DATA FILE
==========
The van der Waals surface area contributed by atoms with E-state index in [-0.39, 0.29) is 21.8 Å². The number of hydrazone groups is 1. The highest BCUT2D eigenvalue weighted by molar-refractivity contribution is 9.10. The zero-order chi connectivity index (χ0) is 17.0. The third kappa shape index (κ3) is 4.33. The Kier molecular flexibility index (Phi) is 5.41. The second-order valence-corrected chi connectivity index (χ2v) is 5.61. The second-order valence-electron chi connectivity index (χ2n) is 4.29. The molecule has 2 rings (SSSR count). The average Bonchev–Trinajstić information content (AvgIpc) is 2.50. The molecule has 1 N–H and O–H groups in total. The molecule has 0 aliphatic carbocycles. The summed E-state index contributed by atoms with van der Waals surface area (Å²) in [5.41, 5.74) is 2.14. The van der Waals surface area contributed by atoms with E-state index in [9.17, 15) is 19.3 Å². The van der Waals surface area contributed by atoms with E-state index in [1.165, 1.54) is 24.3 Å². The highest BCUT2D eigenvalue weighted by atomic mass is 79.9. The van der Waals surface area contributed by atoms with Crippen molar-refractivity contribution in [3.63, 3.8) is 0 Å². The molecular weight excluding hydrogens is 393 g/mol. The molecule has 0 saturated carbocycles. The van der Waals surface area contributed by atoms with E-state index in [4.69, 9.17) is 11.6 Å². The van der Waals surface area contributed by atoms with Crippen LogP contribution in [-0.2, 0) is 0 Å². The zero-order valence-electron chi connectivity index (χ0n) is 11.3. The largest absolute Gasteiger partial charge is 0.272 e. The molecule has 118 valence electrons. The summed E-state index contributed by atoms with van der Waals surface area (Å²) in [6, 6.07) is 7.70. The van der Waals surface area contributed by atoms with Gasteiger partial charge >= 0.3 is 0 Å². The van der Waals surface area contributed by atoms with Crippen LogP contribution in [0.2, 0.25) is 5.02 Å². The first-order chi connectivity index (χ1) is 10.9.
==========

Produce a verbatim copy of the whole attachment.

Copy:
The van der Waals surface area contributed by atoms with E-state index in [-0.39, 0.29) is 21.8 Å². The number of hydrazone groups is 1. The highest BCUT2D eigenvalue weighted by molar-refractivity contribution is 9.10. The zero-order chi connectivity index (χ0) is 17.0. The third kappa shape index (κ3) is 4.33. The Kier molecular flexibility index (Phi) is 5.41. The second-order valence-corrected chi connectivity index (χ2v) is 5.61. The second-order valence-electron chi connectivity index (χ2n) is 4.29. The molecule has 2 rings (SSSR count). The average Bonchev–Trinajstić information content (AvgIpc) is 2.50. The molecule has 1 N–H and O–H groups in total. The molecule has 0 aliphatic carbocycles. The summed E-state index contributed by atoms with van der Waals surface area (Å²) in [5.41, 5.74) is 2.14. The van der Waals surface area contributed by atoms with E-state index in [9.17, 15) is 19.3 Å². The van der Waals surface area contributed by atoms with E-state index in [1.165, 1.54) is 24.3 Å². The highest BCUT2D eigenvalue weighted by atomic mass is 79.9. The van der Waals surface area contributed by atoms with Crippen molar-refractivity contribution in [3.63, 3.8) is 0 Å². The molecular weight excluding hydrogens is 393 g/mol. The molecule has 0 saturated carbocycles. The van der Waals surface area contributed by atoms with E-state index in [4.69, 9.17) is 11.6 Å². The van der Waals surface area contributed by atoms with Crippen LogP contribution in [-0.2, 0) is 0 Å². The zero-order valence-electron chi connectivity index (χ0n) is 11.3. The largest absolute Gasteiger partial charge is 0.272 e. The molecule has 118 valence electrons. The summed E-state index contributed by atoms with van der Waals surface area (Å²) in [6, 6.07) is 7.70. The van der Waals surface area contributed by atoms with Gasteiger partial charge >= 0.3 is 0 Å². The van der Waals surface area contributed by atoms with Crippen LogP contribution in [0.2, 0.25) is 5.02 Å². The first-order chi connectivity index (χ1) is 10.9.